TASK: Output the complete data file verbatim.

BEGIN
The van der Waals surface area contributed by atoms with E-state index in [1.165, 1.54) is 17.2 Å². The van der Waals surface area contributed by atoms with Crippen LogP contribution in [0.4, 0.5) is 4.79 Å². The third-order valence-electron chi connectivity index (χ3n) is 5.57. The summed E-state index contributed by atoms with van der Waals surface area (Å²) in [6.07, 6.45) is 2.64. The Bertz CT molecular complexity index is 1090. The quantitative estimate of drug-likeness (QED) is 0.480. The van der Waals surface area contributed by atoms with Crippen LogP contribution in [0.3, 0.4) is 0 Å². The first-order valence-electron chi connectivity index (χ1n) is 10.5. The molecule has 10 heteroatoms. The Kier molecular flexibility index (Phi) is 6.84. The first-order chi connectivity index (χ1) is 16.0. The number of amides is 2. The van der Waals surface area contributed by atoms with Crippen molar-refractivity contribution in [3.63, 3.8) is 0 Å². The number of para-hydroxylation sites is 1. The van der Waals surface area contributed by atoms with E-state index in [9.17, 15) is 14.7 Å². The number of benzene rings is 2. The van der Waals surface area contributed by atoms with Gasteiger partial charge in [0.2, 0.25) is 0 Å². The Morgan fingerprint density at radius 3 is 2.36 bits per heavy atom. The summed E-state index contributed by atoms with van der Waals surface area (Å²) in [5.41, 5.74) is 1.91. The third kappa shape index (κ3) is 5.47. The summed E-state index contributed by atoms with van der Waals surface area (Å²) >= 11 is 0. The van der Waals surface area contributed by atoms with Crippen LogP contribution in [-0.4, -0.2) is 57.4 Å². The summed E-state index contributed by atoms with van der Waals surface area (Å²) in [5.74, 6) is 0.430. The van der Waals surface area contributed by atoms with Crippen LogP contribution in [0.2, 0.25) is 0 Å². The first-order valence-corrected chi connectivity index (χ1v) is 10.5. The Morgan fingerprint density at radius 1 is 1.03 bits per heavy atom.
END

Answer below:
The van der Waals surface area contributed by atoms with E-state index in [1.165, 1.54) is 17.2 Å². The van der Waals surface area contributed by atoms with Crippen LogP contribution in [0.4, 0.5) is 4.79 Å². The third-order valence-electron chi connectivity index (χ3n) is 5.57. The summed E-state index contributed by atoms with van der Waals surface area (Å²) in [6.07, 6.45) is 2.64. The Bertz CT molecular complexity index is 1090. The quantitative estimate of drug-likeness (QED) is 0.480. The van der Waals surface area contributed by atoms with Crippen LogP contribution in [0.3, 0.4) is 0 Å². The first-order valence-electron chi connectivity index (χ1n) is 10.5. The molecule has 10 heteroatoms. The Kier molecular flexibility index (Phi) is 6.84. The first-order chi connectivity index (χ1) is 16.0. The number of amides is 2. The van der Waals surface area contributed by atoms with Crippen molar-refractivity contribution in [3.63, 3.8) is 0 Å². The number of para-hydroxylation sites is 1. The van der Waals surface area contributed by atoms with E-state index in [9.17, 15) is 14.7 Å². The number of benzene rings is 2. The van der Waals surface area contributed by atoms with Gasteiger partial charge in [0.2, 0.25) is 0 Å². The Morgan fingerprint density at radius 3 is 2.36 bits per heavy atom. The summed E-state index contributed by atoms with van der Waals surface area (Å²) in [5.41, 5.74) is 1.91. The third kappa shape index (κ3) is 5.47. The summed E-state index contributed by atoms with van der Waals surface area (Å²) >= 11 is 0. The van der Waals surface area contributed by atoms with Crippen LogP contribution in [-0.4, -0.2) is 57.4 Å². The summed E-state index contributed by atoms with van der Waals surface area (Å²) in [5.74, 6) is 0.430. The van der Waals surface area contributed by atoms with Crippen LogP contribution in [0.2, 0.25) is 0 Å². The first-order valence-corrected chi connectivity index (χ1v) is 10.5. The Morgan fingerprint density at radius 1 is 1.03 bits per heavy atom.